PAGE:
Credit Card Arbitrage I – How Does it Work?

This is an article I first wrote back in 2007, but reposted due to changes in the financial landscape.  You can now use this strategy with the TFSA to avoid paying any tax on the interest earned.

Credit card arbitrage seems to be a popular strategy to make a few bucks in the personal finance blog world.  I’ve personally never done it myself, but the concept is simple enough for me to explain it and give my opinion on whether it’s worth the fuss.

What is Credit Card Arbitrage?

Credit card arbitrage is where you take a low rate balance transfer promo offer from a credit card company and invest it in something that will hopefully give you a higher return.

How Does it Work?

The beauty of this arbitrage is the simplicity.

  1. Apply for the credit card offering the 0% balance transfer/cash advance. (Update: July 2013 – MBNA is offering 0% for 12 months with no annual fee)
  2. Once approved, write a credit card cheque to yourself and deposit it into a TFSA high interest rate savings account or GIC.
  3. Before the balance transfer offer expires, pay back the credit card in full.
  4. Note, NEVER make any purchases with the credit card as they will charge you with regular interest.


In order for it to be called arbitrage, you need to make a profit from the deal.  However, in my opinion, guaranteed profit is the recommended route to take.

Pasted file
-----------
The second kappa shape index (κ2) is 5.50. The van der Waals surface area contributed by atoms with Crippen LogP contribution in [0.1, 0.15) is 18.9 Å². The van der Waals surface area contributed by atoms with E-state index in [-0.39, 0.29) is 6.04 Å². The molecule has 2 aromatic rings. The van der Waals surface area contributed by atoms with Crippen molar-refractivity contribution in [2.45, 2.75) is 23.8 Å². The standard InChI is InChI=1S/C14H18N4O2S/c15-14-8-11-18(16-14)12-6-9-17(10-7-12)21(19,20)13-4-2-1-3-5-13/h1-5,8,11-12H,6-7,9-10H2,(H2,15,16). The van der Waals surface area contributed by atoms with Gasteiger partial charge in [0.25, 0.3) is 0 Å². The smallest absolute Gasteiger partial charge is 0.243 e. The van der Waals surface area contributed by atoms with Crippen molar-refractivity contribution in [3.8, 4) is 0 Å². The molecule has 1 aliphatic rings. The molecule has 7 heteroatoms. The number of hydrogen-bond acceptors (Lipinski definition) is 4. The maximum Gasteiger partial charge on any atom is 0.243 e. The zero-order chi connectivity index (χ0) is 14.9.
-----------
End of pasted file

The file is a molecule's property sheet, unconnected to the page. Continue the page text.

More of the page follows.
Here are some options:

  1. Place the cash in a TFSA, either a highest interest rate account or GIC.  Note the TFSA contribution rules when repaying the credit card.
  2. Place it in a taxable high interest savings account or GIC.
  3. You could use the money as an interest free RRSP loan.  The only issue being that you will have to make up the difference between what you owe and what you get on your tax return.  Even so, your tax return will probably not get to you in time to pay back the balance, so you would have to ensure you have cash on hand to pay back the loan in full.
  4. If you have a used car purchase coming up, and plan to get short term financing (1 yr or less), then using a 0% card may make sense.
  5. Although the stock market may be an option, placing the money into the stock market for 1 year is far too risky as capital preservation is high priority in this strategy.

Note: As of August 2011, check out the smaller online banks like Outlook Financial or Achieva for the best TFSA rates.  For more ideas, check out my high interest rate TFSA article.


  • If the money is placed in a taxable account, interest income is taxed 100% at your marginal rate.  For more info read my article about how Canadian investment taxation works.  So if your marginal rate is 40%, then 40% of your interest income/profit will be taken by the government at the end of the tax year.
  • The second biggest drawback of this strategy is the potential draw down of your credit score.  If you borrow the maximum balance on your credit card and keep the balance for a period of time, your credit score can be affected.  The solution?  Only borrow half of your credit limit.
  • If you withdraw from a TFSA to pay back the card, you cannot recontribute the same amount until the new Calendar year.

What’s the next step?  Check out  Credit Card Arbitrage II – An Analysis, I will get into the offers available to Canadians, some number crunching and final conclusions.  Stay tuned!